How the Executive Suites at the Corinthia Budapest help boost revenue

For a designer, bringing modern style into a historic building is a tightrope act: too much and you ruin the classic vibe, too little and it doesn’t feel modern enough. 
So when he signed on to create the Executive Suites at the Corinthia Hotel Budapest in Hungary, Martin Goddard, director of Goddard Littlefair Interior Architectural Design, had to figure out how the new accommodations could bring the 19th-century hotel into the 21st century—and how they could attract VIP guests to book the suites in their own right, rather than to expect them as a complimentary upgrade.
“The first priority was to create a new product in the hotel to differentiate the suite product,” Goddard said. “We wanted to make them contemporary enough that they feel like a modern product and historic enough so that they still hold together with the rest of the hotel and the setting of the building. We were trying to create a new product, an unexpected product, so these rooms are not your traditional junior suite, they are very much their own sort of thing.”

Windows and Doors

The team was aided by the building’s bones, with “really good grand ceiling heights on most of the floors,” so Goddard could take advantage of the “verticality” of those spaces. The high ceilings not only allowed for tall windows to let in plenty of light, but gave the team a chance to emphasize the suite’s interior doors. “They’re full-height,” Goddard said. “In some rooms, these are 3.5-meter-high doors, which feel incredibly grand and very much part of the vernacular architecture of central Europe in Budapest,” he said. 


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“We were looking at how to lighten the impression of the room divider, the wall between the living room and the bedroom. Traditionally, it had been a wall with a door in it, and we said, ‘Why can’t it be a wall of joinery?’ So it’s bookcases that you pass through from room to room. 
“And then, to soften the effect of that, we use a lot of mirrors to make the walls feel almost invisible—and it’s strange when you stand in the suite that you don’t really perceive the size of the room because you’re seeing the reflection behind you and then the view through to the bedroom. So it’s an optical trick, but it makes the rooms feel larger.” 


Of course, no design project ever goes exactly according to plan, and Goddard Littlefair faced some unique hurdles when creating these suites. “The first challenge was working in a working hotel,” Goddard said, noting that because the suites are not grouped together, but spread out across the front of the building, the construction crews had to work next to guestrooms that were being used by guests, and had to wheel equipment down corridors alongside VIPs staying at the hotel. 
But keeping a sense of place in the hotel was also challenging. “We’re working in a market where using original pieces of furniture is very expensive,” Goddard said, “so we designed all the pieces and then worked with local suppliers for most of it.” Making sure the fabrics were locally provided—“or at least within the region”—was another challenge.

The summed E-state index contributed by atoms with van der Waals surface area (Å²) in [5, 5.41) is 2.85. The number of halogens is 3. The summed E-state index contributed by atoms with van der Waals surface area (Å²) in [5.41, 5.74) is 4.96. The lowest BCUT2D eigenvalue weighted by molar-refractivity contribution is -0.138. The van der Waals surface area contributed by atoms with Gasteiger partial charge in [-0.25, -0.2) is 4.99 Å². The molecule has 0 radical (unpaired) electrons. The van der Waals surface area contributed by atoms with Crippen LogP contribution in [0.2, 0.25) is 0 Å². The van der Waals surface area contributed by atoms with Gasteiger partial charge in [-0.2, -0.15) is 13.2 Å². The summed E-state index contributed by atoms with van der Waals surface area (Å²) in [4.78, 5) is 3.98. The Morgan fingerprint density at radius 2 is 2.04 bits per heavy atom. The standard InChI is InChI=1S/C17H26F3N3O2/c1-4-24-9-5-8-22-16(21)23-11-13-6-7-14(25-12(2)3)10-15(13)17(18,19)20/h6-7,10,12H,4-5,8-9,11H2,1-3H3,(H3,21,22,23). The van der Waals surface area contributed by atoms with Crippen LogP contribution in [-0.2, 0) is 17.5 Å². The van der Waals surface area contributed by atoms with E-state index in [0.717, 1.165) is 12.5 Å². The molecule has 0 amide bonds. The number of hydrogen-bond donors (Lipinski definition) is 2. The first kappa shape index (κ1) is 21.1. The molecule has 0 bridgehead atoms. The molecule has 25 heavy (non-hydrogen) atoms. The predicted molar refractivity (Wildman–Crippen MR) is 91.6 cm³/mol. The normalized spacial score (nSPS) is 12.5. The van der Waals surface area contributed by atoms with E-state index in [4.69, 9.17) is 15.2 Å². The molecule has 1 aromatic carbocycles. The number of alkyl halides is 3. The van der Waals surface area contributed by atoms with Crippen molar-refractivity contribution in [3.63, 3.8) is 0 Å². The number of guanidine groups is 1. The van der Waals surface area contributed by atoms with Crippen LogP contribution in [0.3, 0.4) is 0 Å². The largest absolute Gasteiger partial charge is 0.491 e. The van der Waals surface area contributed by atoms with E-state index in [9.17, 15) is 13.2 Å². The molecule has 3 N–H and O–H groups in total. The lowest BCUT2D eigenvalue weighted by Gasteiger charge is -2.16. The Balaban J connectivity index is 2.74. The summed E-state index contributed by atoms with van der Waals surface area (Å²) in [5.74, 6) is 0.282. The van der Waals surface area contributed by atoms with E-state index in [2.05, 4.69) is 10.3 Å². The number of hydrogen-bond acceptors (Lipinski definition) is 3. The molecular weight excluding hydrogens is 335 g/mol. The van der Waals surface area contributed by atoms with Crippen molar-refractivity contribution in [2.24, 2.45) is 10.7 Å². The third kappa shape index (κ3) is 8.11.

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And this led to the challenge of working with local consultants and getting them to understand what the team was trying to achieve. “I’ve worked in Budapest for years,” Goddard said, noting his recent work on the Hilton and the Gresham Palace years ago. “Everywhere you work, people come from a different experience, so consultants are used to doing things different ways. The challenge is to adapt how you work to local practices, but also, you have to be aware of cultural sensitivities. You have to tread a diplomatic line.”

Dollars and Sense

The budget for the renovation was “fairly tight,” Goddard said. “Like in many of these cities in the Eastern Bloc, the return is tight on these investments because of room rates and what you can get for them. And I think our trick was to try and adapt the design and adapt the finishes and the specifications and where things were made to meet that budget.” 
To keep the project on target in terms of budget—“there or thereabouts,” Goddard said— the team worked “very closely” with the project manager from Corinthia to refine everything right down to the nearest euro, including the cost of fabrics and all materials. “We also did a lot of research on who was going to make the furniture, where we were going to get things from, to really get the best value. So, yes, it was a tight budget, but I don’t think I’ve ever worked on any project anywhere at the moment that has a flamboyant budget. The times have changed, so you have to be very savvy with the way you do things.” 
And that savviness can have a solid return on investment. “Often, suites in these kinds of hotels, if they don’t look different, if they don’t feel luxurious, people don’t buy them,” Goddard said. VIP guests will be upgraded to the suites, but the hotel doesn’t make any extra money off of the rooms. To that end, Corinthia is marketing these rooms to a targeted upscale demographic to encourage specific bookings, which can bring in better revenue. “By creating a unique selling point, a unique product, it becomes more attractive to people because it feels very different from the rest of the room stock. It doesn’t just feel like you’re getting a larger room.”